When I brought my first daughter home from the hospital I remember looking over her crib as she slept and muttering to myself "Now what?" I had read all the prenatal books, but I still felt totally unprepared. In fact, prior to my first pregnancy, I was determined not to have children because I thought I would be a terrible mother. I feared I would be abusive, neglectful and downright toxic towards my own children. How could I not create the same dysfunctional family dynamic that I had lived all my life? It was the only thing I knew. I remember asking my husband to police me. I needed to know there was someone keeping an eye on me. He tried to reassure me that it wasn't necessary, but I made him promise nonetheless.
To be completely honest, there were many times when my children would trigger what I call the "crazy" in me and I really wanted to react the way my narcissistic mother had with me, but my awareness and fear of recreating such a toxic environment enabled me to walk away, regroup and calm down. If I hadn’t policed myself, my poor children would also lay claim to a dysfunctional family as their own.
What I did learn growing up was exactly what not to do as a parent. That in itself was a valuable lesson. I learned:
So from this springboard of dysfunction how can we approach parenthood with even the slightest hope of raising kind, well-rounded and successful people? I can say from experience that it won’t be easy, but it is doable.
Toxic parents tend to rear toxic little people, who, unless they seek to heal themselves in adulthood, will pass on their childhood experiences subconsciously. If you have ever said to yourself, “I will never say that to my children,” or, “I will never do that to my child,” I hope you have the support you need to follow that through. The problem is that often the adult-child is not even aware of their dysfunctional ways of thinking and the go-to response or abusive behavior is always at the ready when you don’t know what else to do.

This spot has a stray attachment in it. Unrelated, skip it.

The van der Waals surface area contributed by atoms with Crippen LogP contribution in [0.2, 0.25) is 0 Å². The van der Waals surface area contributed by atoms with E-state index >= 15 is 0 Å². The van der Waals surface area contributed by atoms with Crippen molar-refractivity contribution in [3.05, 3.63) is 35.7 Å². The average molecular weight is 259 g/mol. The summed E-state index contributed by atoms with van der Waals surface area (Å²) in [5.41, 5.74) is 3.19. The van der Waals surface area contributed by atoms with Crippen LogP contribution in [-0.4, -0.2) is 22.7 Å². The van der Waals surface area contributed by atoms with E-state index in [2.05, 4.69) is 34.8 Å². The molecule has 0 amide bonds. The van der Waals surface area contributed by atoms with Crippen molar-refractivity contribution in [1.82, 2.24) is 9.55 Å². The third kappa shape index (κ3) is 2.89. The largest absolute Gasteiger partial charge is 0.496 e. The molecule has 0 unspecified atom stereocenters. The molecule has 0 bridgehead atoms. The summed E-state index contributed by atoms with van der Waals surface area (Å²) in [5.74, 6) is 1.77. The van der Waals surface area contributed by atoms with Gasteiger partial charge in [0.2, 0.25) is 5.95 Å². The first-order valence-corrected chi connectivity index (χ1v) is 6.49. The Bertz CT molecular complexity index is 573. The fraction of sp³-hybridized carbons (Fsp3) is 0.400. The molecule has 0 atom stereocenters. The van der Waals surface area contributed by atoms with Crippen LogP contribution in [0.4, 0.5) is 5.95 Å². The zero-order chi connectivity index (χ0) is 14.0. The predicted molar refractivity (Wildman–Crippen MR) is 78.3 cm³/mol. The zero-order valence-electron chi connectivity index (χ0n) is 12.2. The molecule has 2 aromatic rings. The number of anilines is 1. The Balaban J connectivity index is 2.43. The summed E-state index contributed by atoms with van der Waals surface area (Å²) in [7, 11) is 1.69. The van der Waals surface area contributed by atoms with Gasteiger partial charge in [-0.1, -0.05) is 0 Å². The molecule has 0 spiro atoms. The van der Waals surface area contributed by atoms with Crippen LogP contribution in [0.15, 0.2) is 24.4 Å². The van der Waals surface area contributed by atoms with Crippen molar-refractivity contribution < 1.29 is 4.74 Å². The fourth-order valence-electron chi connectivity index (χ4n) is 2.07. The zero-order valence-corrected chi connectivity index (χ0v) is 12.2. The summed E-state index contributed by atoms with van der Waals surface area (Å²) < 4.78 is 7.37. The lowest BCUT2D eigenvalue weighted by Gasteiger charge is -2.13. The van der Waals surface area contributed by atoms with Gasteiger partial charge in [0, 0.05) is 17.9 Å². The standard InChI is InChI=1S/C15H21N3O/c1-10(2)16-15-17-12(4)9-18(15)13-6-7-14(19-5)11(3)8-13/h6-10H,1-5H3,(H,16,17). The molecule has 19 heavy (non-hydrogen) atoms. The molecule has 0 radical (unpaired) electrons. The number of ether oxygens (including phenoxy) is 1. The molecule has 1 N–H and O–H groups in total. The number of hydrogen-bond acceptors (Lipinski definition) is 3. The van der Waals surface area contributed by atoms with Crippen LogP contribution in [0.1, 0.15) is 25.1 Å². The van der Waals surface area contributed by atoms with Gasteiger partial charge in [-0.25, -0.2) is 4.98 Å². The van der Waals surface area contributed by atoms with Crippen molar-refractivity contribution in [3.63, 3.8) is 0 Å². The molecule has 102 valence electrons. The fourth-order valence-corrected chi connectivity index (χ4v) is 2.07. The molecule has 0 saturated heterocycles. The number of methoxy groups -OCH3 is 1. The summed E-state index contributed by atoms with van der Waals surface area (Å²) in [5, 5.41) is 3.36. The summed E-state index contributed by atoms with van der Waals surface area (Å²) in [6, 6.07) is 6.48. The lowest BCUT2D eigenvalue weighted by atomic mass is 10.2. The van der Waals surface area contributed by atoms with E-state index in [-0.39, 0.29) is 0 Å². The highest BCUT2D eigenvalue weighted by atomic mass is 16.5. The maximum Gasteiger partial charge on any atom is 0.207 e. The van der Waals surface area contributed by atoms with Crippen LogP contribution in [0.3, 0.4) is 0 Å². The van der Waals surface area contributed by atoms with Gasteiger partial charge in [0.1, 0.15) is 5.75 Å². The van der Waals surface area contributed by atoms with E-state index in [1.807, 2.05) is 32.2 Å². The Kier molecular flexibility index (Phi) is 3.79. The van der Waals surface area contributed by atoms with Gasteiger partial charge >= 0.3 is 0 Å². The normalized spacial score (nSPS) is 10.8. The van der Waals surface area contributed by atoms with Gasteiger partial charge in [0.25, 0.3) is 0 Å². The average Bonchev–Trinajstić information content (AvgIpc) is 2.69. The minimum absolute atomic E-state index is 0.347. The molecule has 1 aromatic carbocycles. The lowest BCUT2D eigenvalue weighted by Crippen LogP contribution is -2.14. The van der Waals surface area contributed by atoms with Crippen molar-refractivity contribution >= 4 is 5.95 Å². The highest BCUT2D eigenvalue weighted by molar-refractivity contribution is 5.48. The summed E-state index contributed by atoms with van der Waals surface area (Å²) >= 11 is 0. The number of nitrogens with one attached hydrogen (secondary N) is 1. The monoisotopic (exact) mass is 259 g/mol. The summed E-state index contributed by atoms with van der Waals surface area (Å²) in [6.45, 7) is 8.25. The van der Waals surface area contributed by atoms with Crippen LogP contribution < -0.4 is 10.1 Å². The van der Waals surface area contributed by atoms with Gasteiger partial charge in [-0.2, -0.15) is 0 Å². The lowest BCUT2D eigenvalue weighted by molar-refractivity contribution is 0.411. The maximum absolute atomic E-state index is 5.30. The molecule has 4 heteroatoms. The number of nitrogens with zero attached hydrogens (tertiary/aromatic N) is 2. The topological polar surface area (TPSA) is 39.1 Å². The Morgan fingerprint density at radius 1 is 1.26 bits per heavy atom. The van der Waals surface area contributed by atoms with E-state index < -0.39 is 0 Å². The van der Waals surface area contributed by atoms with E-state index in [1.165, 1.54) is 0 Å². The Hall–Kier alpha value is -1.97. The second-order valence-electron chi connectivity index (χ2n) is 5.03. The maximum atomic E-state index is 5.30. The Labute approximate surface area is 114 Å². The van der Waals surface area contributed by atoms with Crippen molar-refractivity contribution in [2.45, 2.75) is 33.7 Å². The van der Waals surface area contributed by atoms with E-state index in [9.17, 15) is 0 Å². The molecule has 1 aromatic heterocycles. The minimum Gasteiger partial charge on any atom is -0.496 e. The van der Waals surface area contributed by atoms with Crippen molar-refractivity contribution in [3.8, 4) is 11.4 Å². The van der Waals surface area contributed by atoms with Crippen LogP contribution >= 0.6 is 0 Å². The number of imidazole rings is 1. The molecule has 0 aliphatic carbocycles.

I am happy to say that, despite my dysfunctional beginnings and emotional child abuse, I did manage to produce three very strong, independent and confident young women. Their accomplishments (a flight attendant, figure skater, and engineer) are enough to make any parent proud, but what I am most proud of is the kind of people they turned out to be: honest, caring, and confident. I really believe I have broken the cycle of abuse and dysfunction that has been rampant in my family for so long, and I am so grateful.
So, how do you approach parenting if you had toxic parents? Well first, let's be sure that you had a toxic parent. Here are 10 signs that you grew up with toxic parents who had an impact on your emotional well-being, according to Healthy Way:
1. Their feelings always came before yours. (You had to quickly learn emotional independence.)
2. They didn’t recognize your boundaries. (Parenting becomes toxic parenting when there's no respect.)
3. They controlled you using guilt. (And the guilt worked.)
4. They demanded your attention. (A healthy relationship is attentive but not overly attentive.)
5. They didn’t talk to you. (This can be considered parental alienation.)
6. They took away their love. (This is also sometimes considered parental alienation.)
7. They were overly critical. (They expected too much out of you.)
8. They competed with you. (They may have been a narcissistic parent.)
9. They made you responsible for their happiness and well-being. (This is not okay from a family member or anyone else.)
10. You’re still scared of them. (Your parent-child relationship wasn't healthy, and neither is your parent-to-parent relationship these days).